GAZA CITY, Gaza Strip -- Israeli warplanes fired three missiles into the Gaza compound of Palestinian President Mahmoud Abbas yesterday in response to Palestinian rocket fire -- the first such Israeli attack since the violent Islamic group Hamas took power last week.
Abbas condemned the attack, saying it had nothing to do with Hamas and was aimed at disrupting the daily lives of Palestinians.
The site was largely abandoned, and the army gave no explanation for hitting the security compound of the moderate leader, who was in the West Bank at the time. The missile strikes dug deep craters and wounded two police officers.
Also yesterday, Israel's new governing coalition started taking shape when the moderate Labor Party said it would join Kadima, led by acting Prime Minister Ehud Olmert. A Kadima-Labor coalition would be committed to Olmert's plan to set Israel's borders by 2010, withdrawing from large parts of the West Bank.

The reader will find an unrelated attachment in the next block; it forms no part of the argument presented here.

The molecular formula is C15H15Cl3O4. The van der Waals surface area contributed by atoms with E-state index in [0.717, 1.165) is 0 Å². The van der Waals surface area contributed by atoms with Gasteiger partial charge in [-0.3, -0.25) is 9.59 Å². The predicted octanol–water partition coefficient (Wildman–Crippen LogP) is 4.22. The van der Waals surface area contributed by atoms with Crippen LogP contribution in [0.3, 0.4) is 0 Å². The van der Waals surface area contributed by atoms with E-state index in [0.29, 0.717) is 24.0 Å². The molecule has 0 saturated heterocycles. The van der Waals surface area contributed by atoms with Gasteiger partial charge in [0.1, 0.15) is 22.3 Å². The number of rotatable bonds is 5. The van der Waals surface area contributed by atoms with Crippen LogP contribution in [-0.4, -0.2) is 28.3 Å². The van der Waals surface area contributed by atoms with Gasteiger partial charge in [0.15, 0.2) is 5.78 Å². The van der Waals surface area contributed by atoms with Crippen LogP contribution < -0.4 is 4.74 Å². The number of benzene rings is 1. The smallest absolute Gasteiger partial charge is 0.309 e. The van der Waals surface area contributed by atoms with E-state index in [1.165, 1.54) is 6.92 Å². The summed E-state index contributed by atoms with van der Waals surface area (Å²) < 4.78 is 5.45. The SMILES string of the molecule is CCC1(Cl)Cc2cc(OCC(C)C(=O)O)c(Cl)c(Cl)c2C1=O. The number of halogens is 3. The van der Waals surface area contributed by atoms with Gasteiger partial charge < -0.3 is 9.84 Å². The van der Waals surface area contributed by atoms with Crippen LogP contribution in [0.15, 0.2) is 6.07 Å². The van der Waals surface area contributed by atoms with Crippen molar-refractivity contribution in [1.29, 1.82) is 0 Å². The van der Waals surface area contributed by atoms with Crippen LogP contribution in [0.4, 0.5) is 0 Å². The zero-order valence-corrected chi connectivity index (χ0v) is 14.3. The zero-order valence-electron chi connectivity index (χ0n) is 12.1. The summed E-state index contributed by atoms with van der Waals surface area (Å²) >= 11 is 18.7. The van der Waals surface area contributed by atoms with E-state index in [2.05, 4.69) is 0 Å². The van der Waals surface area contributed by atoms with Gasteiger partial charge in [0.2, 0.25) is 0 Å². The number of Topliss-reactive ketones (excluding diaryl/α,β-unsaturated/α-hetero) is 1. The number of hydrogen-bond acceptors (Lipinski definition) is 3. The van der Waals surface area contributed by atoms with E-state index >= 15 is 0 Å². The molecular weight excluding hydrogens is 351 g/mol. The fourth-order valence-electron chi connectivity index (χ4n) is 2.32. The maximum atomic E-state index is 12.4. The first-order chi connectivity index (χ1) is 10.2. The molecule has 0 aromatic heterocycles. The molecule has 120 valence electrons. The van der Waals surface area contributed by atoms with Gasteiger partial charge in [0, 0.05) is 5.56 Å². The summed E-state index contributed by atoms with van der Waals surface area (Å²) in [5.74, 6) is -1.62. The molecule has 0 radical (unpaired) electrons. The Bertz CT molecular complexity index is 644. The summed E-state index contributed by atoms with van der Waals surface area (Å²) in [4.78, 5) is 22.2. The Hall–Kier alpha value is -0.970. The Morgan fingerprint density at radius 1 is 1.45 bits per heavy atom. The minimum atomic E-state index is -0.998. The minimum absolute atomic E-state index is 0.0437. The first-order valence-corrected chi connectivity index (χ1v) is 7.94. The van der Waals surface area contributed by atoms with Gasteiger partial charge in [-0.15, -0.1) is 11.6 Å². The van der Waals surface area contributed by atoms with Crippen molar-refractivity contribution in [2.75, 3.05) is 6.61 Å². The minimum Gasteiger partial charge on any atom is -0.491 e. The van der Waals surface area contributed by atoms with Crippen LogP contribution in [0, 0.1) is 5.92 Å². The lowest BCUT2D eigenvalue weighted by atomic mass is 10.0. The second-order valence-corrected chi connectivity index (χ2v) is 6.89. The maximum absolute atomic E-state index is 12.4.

Final results from last week's Israeli election gave Kadima 29 seats and Labor 19 in the 120-seat Israeli parliament, requiring them to bring in additional parties to secure a majority. Coalition talks are expected to take weeks.
Since Hamas took control of the Cabinet, Israeli officials said they would shun the Palestinian Authority but would continue to work with Abbas, leader of the defeated Fatah Party. The attack yesterday did not appear aimed at the Palestinian president, either directly or indirectly.
Israeli security officials have said Israel needs to send clear messages to Hamas that it must halt attacks, and Israel pledged to intensify its military strikes after Gaza militants fired a Katyusha rocket at Israel last week.
Abbas denounced the airstrike and called for international intervention to stop what he called Israel's ''destruction for the sake of destruction." He said he contacted ''the UN, Russia, the EU, and Arab states, and told them that these actions complicate daily life and affect our human and social status."
Asked about the possibility Israel targeted a Palestinian security force that is under the authority of Hamas, Abbas replied that who is in charge of the various forces is none of Israel's business. ''It is internal business," he said, adding Israel ''doesn't have the right to interfere."